A few years back, when Paul Bonneville wanted to buy a duplex in the Campus area, he began to scour the web for information about local neighborhoods: trend stories, population stats, neighborhood guidelines, residential data.
Then the Downtown condo boom started, and people were desperate for the same info Bonneville had started to collect about locations around Columbus. When he removed the password from his treasure trove of links -- essentially a blog before blogs had a name -- traffic skyrocketed.
Columbus RetroMetro was born.
The site functions as a one-stop shop for urban news and neighborhood resources, and it's made Bonneville an important figure in the ongoing discussion about how to make Columbus great.
From his apartment in Italian Village, he spoke more about what it takes to do so.
It seems your site was a lot more fun to run when the condo craze was in full swing. Has excitement died off a bit?
In your opinion, what happened to the Downtown condo boom?
Arena District was one of the first places to have tons of units. There were ConneXtions and a couple other buildings that were done prior to [that], but Arena District launched, and they raised their prices, like, three times within six months. They were having people coming in and buying units and had a huge interest, because it's the Arena District. It's all brick. You've got the neighborhood. It's completed. You can walk out your door, and you've got little parks. It sold very, very well.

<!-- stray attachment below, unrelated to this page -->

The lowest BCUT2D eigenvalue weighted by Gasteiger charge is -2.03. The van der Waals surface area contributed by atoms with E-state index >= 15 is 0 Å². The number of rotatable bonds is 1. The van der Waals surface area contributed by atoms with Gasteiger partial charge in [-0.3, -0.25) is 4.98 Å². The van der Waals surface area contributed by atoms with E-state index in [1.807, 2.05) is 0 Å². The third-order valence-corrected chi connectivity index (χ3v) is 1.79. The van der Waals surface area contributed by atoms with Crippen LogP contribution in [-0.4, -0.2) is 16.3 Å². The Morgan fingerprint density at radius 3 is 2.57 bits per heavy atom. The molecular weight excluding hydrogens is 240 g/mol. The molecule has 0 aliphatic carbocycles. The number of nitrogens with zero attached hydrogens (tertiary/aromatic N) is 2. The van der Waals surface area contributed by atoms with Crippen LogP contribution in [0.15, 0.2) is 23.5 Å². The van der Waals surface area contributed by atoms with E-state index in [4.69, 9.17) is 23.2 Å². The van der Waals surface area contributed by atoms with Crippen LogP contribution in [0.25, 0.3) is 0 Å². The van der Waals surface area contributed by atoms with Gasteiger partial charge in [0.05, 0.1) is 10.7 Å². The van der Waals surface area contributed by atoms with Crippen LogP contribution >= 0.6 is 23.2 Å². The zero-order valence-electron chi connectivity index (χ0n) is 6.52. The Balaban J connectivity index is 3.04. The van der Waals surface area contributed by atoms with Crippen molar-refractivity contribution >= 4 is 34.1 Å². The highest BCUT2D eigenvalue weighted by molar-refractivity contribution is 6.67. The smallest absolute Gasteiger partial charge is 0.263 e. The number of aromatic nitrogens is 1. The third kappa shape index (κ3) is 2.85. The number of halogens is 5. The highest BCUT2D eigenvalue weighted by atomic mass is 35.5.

When the condo craze was just kicking in full gear, a lot of other developers watched those price increases and did the same thing. Everybody inflated their prices, matching what happened in the Arena District. Again, this is just my theory. But Arena District's price increases were real. They sold. They're not sitting there with a building that's empty, or taking a couple years to sell it. There was no market determined Downtown.
You've talked highly about Independents' Day, an upcoming art and music festival hosted by local artists group Couchfire Collective. What makes that event so good for Columbus?
To me, Independents' Day is not just about the arts and all that. It's an opportunity to nurture that spirit of, "Hey, come do it yourself. Don't wait for the city." This isn't putting the city down. It's saying, "Stop thinking that the city is going to make Columbus a great place."
[The city] will support any activity that people want to come up with, and they always have. If you step forward to do things, then the city is more than willing to help. I think there's a huge prevalent attitude in Columbus that the city or such-and-such agency is supposed to be responsible for the success of Columbus. And that's a complete fallacy. [Couchfire Collective] is doing it. They're not talking. They're not asking.
What's the future of RetroMetro?
My version of where I want to see RetroMetro go is helping to establish an information base. What are the organizations? What are the neighborhoods? Who's involved with what? Who's who? Not from a social standpoint, but from a business standpoint.
So if I was a business, and I was looking at Columbus, I would want Columbus RetroMetro to serve as a source. Hey, what neighborhoods are economically doing really well? Where are businesses moving into Columbus or around Columbus? What new initiatives or new building projects or infrastructure upgrades are going on in what part of the city? It'd be like a chamber of commerce tool where you're able to look at data accurately as opposed to just do all these separate reports.